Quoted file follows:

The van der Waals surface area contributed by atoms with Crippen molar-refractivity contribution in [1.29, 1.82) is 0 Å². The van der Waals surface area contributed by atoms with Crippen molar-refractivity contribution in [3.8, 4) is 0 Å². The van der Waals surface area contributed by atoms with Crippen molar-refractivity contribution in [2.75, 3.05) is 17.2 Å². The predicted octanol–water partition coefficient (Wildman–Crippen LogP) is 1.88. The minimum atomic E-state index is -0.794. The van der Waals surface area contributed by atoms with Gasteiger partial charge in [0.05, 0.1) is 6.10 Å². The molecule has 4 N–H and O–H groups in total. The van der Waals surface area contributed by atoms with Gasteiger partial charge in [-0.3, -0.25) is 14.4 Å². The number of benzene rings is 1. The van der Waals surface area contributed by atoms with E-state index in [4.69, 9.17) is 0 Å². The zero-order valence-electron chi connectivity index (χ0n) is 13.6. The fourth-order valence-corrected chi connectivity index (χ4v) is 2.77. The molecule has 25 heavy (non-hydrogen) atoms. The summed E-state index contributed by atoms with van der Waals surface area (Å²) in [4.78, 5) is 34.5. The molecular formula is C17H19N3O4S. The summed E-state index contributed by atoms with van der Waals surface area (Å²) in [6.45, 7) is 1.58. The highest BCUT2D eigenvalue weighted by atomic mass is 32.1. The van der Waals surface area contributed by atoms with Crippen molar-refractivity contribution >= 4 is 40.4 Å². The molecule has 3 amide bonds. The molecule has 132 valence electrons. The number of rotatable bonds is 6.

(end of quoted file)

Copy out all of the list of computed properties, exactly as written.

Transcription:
The van der Waals surface area contributed by atoms with Crippen molar-refractivity contribution in [1.29, 1.82) is 0 Å². The van der Waals surface area contributed by atoms with Crippen molar-refractivity contribution in [3.8, 4) is 0 Å². The van der Waals surface area contributed by atoms with Crippen molar-refractivity contribution in [2.75, 3.05) is 17.2 Å². The predicted octanol–water partition coefficient (Wildman–Crippen LogP) is 1.88. The minimum atomic E-state index is -0.794. The van der Waals surface area contributed by atoms with Gasteiger partial charge in [0.05, 0.1) is 6.10 Å². The molecule has 4 N–H and O–H groups in total. The van der Waals surface area contributed by atoms with Gasteiger partial charge in [-0.3, -0.25) is 14.4 Å². The number of benzene rings is 1. The van der Waals surface area contributed by atoms with E-state index in [4.69, 9.17) is 0 Å². The zero-order valence-electron chi connectivity index (χ0n) is 13.6. The fourth-order valence-corrected chi connectivity index (χ4v) is 2.77. The molecule has 25 heavy (non-hydrogen) atoms. The summed E-state index contributed by atoms with van der Waals surface area (Å²) in [4.78, 5) is 34.5. The molecular formula is C17H19N3O4S. The summed E-state index contributed by atoms with van der Waals surface area (Å²) in [6.45, 7) is 1.58. The highest BCUT2D eigenvalue weighted by atomic mass is 32.1. The van der Waals surface area contributed by atoms with Crippen molar-refractivity contribution >= 4 is 40.4 Å². The molecule has 3 amide bonds. The molecule has 132 valence electrons. The number of rotatable bonds is 6.